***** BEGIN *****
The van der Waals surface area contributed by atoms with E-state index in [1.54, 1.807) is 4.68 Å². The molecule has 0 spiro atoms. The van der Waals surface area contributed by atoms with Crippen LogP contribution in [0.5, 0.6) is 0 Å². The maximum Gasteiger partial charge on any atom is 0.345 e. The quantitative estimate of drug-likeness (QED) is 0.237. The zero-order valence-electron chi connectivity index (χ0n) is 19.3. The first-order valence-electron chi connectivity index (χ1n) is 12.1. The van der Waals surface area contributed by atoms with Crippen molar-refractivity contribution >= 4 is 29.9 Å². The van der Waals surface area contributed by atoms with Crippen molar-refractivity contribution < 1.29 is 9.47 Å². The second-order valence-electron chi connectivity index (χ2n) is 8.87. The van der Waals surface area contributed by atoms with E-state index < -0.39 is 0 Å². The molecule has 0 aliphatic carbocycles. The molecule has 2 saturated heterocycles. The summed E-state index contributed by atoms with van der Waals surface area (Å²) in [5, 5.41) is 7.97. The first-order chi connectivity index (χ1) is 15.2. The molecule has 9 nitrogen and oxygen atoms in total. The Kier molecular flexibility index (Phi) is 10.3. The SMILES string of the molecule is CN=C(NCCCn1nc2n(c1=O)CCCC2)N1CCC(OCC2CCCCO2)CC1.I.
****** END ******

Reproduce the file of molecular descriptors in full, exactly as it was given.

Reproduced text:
The van der Waals surface area contributed by atoms with E-state index in [1.54, 1.807) is 4.68 Å². The molecule has 0 spiro atoms. The van der Waals surface area contributed by atoms with Crippen LogP contribution in [0.5, 0.6) is 0 Å². The maximum Gasteiger partial charge on any atom is 0.345 e. The quantitative estimate of drug-likeness (QED) is 0.237. The zero-order valence-electron chi connectivity index (χ0n) is 19.3. The first-order valence-electron chi connectivity index (χ1n) is 12.1. The van der Waals surface area contributed by atoms with Crippen molar-refractivity contribution >= 4 is 29.9 Å². The van der Waals surface area contributed by atoms with Crippen molar-refractivity contribution < 1.29 is 9.47 Å². The second-order valence-electron chi connectivity index (χ2n) is 8.87. The van der Waals surface area contributed by atoms with E-state index < -0.39 is 0 Å². The molecule has 0 aliphatic carbocycles. The molecule has 2 saturated heterocycles. The summed E-state index contributed by atoms with van der Waals surface area (Å²) in [5, 5.41) is 7.97. The first-order chi connectivity index (χ1) is 15.2. The molecule has 9 nitrogen and oxygen atoms in total. The Kier molecular flexibility index (Phi) is 10.3. The SMILES string of the molecule is CN=C(NCCCn1nc2n(c1=O)CCCC2)N1CCC(OCC2CCCCO2)CC1.I.